Galicia is Beautiful

We are enjoying our days walking through Galicia. The land is green and hilly and we are spending more time along wooded routes. The villages are pretty tiny, with small herds of cows and sheep. There are lots of smallish gardens of kale and other cruciferous vegetables and some late tomatoes.

Once again this morning we set off in the dark for a climb in dense fog but the view as dawn came was amazing as we looked down from above the clouds.

One downside to our current pastoral region is the ever-present scent of manure. It’s really overwhelming at times and the streets in the smaller villages are just coated with the stuff. Today marked the last day of our 4th week walking and I slipped on some damp leaves during a descent and fell for the first time. Fortunately my fall was cushioned by — yep, manure.

We passed through Sarria today and have stopped in a small town Barbadelo a few kilometers on. Sarria is a very significant town on the Camino because many “fake” pilgrims (as some people call them) start their journey here. In order to earn the Compostela certificate from the pilgrim office in Santiago you only have to prove you’ve walked the final 100km of the Camino. Sarria is located 115km from Santiago so we are expecting anout 30% more pilgrims to join us tomorrow after commencing in Sarria.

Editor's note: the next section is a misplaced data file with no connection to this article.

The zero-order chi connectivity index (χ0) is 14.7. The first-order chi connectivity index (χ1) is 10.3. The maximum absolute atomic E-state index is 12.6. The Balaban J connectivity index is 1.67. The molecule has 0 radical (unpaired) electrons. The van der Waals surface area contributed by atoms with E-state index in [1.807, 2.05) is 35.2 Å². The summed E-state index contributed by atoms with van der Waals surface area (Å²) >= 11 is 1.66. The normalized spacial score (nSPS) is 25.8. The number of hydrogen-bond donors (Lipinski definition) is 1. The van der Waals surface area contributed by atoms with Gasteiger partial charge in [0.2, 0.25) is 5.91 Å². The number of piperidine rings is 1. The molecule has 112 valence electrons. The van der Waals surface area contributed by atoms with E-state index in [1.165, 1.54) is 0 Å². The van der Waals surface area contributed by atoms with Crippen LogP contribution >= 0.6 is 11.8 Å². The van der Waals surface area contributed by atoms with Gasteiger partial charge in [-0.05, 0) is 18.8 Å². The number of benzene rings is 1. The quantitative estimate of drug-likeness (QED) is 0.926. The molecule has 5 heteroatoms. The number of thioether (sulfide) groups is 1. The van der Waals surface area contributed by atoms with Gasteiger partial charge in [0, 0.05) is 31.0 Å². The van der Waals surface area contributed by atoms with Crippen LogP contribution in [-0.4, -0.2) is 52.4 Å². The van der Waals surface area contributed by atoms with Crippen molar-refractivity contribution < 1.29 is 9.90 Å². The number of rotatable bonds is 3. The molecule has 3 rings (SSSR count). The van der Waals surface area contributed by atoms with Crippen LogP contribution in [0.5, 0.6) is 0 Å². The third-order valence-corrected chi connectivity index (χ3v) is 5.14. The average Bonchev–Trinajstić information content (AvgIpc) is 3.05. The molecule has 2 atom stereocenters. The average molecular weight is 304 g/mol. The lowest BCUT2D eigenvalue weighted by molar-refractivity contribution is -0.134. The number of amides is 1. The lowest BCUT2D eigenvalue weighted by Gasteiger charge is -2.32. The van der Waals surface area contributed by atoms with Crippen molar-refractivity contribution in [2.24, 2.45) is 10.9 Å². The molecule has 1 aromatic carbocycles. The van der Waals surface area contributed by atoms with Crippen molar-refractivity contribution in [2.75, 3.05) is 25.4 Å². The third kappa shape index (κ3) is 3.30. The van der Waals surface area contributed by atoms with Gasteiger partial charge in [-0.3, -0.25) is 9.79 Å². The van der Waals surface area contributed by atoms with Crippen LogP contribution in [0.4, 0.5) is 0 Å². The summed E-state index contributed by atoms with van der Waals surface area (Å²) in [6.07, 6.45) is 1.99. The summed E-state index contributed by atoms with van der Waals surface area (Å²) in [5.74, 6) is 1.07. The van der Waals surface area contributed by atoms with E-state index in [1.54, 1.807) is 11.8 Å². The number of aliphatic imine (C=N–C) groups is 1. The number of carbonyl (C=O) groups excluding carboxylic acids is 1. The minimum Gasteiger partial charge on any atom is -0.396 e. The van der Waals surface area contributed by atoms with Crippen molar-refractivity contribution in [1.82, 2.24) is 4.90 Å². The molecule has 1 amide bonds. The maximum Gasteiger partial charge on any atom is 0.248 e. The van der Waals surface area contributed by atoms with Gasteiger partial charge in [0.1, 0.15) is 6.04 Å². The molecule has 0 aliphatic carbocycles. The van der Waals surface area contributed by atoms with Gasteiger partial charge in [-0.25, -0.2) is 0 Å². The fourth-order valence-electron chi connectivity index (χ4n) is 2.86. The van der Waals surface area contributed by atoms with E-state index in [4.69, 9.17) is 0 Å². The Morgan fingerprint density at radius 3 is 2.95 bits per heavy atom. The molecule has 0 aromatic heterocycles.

About 500 pilgrims are arriving daily in Santiago. Last year 278,000 pilgrims walked to Santiago and earned their certificates. I’ve been checking live statistics on arrivals and about 100 pilgrims an hour are checking in at the pilgrim office. About 1000 pilgrims a day will arrive during October.

As you can tell the end of the Camino is on my mind. It is going to be so exciting and emotional to finish this journey. I have walked every step and carried every pound in my pack the whole way. If I fell and broke a bone tomorrow I’d still walk every step left — somehow!


  1. Tracy Chugani | 5th Oct 17

    Your determination is admirable! Wishing a wonderful finall week!

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